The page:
Rigged. Is the market rigged? Do you know how many thousands of times I have had to answer that question in all of the years I have been doing this?
I hear politicians say it is rigged. I hear regular people say it is rigged. And I hear professionals, all but the biggest, say it is rigged, which leads people to believe that the wealthy do manipulate the market.
And judging by how many people were glad that the reddit-ites and robinhoodies stuck it to the man, the pros shorting GameStop (GME) , I think the notoriety of the institution that is the stock market is about to have another surge.
So let me tell you where I stand. Years ago, when I was a reporter, I covered a crime story in East Texas and found myself having a cup of joe across the street from a place called "the Caveat Emptor" used car company. I laughed because the statement seemed a little oxymoronic because it meant the buyer alone is responsible for quality and suitability of the product.
How in heck would I ever buy a car from a joint called Caveat Emptor?
Because I was an idiot? Or because I knew what I was getting into and decided it might be worth the bargain.
It's a bit of both.
The stock market is a caveat emptor institution. You buy a car from Caveat Emptor Motors there is no warranty. You buy a stock, no warranty. It may be worth much less the moment it gets from the lot to your portfolio. Contrast that to a vacuum with a warranty. If that goes down they owe you a new vacuum cleaner. If a stock goes down, you aren't owed anything.
When you put it like that you recognize that the operative term "rigged" makes no sense. A wealthier person has a better chance of doing due diligence and knows more about her suitability. A less wealthier person might not. The less wealthier person is therefore more at mercy of a caveat emptor institution and the stock market is, as it goes, worse at times that that Texas outhouse of a car dealer.
I point all of this out because stocks aren't for everyone. In fact, one of the great draws of the index funds is that it's harder for you to screw up. No, there is no guarantee, but the idea of grouping 500 stocks together is as much about protecting you from the 50 clunkers as it is finding the 50 good ones, or the handful that are responsible for much of the performance: think Tesla (TSLA) , Apple (AAPL) , Microsoft (MSFT) , Netflix (NFLX) , Amazon (AMZN) and a couple of others.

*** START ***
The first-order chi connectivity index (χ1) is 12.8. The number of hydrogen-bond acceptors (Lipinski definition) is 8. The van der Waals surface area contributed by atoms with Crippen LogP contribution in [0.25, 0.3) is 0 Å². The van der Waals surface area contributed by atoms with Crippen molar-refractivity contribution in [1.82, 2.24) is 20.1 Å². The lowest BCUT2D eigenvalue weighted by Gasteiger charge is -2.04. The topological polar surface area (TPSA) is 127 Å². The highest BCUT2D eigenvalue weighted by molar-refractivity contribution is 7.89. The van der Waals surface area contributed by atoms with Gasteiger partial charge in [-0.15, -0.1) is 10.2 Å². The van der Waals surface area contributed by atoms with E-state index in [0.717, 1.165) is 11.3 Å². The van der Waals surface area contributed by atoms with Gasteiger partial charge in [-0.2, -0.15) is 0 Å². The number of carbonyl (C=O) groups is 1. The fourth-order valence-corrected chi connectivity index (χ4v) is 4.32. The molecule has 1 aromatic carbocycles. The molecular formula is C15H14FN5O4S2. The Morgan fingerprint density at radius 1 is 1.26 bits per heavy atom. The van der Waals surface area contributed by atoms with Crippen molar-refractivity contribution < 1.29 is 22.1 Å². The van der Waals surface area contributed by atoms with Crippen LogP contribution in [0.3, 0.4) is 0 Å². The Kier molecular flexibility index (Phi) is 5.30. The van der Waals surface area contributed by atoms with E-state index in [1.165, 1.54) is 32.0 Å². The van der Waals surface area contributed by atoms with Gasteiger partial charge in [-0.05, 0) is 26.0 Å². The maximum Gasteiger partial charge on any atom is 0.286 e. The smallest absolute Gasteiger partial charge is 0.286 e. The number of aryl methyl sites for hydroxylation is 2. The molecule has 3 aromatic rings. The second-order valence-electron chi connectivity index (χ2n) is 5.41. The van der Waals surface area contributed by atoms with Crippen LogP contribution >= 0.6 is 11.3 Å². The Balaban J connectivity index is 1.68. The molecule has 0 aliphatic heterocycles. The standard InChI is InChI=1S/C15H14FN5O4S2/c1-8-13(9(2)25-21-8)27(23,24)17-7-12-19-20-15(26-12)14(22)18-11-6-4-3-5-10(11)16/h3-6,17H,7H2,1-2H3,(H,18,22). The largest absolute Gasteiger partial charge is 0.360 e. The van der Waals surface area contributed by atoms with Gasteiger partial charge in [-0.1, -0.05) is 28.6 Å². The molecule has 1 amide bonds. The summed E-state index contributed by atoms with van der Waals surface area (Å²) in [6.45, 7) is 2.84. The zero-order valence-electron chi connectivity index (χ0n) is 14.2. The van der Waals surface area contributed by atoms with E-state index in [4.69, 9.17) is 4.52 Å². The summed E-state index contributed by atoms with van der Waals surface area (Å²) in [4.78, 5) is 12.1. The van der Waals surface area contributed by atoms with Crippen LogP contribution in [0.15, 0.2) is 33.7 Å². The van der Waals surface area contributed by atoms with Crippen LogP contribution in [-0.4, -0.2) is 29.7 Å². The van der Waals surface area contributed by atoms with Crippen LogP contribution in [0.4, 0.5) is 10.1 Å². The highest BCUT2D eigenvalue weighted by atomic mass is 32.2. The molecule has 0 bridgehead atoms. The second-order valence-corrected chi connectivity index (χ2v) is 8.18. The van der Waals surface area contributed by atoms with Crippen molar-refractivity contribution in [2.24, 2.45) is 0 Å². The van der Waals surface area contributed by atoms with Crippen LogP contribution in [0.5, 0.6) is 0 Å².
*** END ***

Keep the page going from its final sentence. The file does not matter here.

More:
Right now we are seeing a lot of merchandise that is pure caveat emptor: SPACs that all seem to drive off the lot and gain value. Realistic until it isn't. They will eventually become too risky, but not yet.
We have lots of stocks of companies that make no money and some that have no sales. Not as bad as 2000, but certainly nothing comfy. We have lots of people taking out loans for caveat emptor merchandise, which is as stupid as buying a Caveat Emptor car with an auto loan.
And against all of this we have some real clever guys who figured out that the hedge funds, big fat hedge funds betting against GameStop, became too greedy and didn't know when to stop. They are lucky they are still in business.
To me what matters is that you need to protect yourself at all times from anything involving a caveat emptor marketplace. You can diversify. You can have a handful of stocks that you follow and like. You can read the boards, do homework, pay a broker, whatever, whatever makes you more comfortable that you aren't being had.
Nevertheless, if you don't have the resources to be ultra careful and you don't know yourself you could very well get beaten and think that the market was rigged against you.
No, the market is simply a caveat emptor store that you thought was guaranteed by the full faith and credit of someone and protected by the U.S. government. It isn't. As long as you know that, does it matter even if it turns out to be rigged, which I don't think it is?
I make no apologies for defending an institution that has made millions of people millions of dollars. But to defend it as honest is simply to be silly. There are many honest people in it. On all sides. But when there are no warranties, it really doesn't matter and you should presume it's bent unless proven otherwise. Which it never will be. So be careful out there.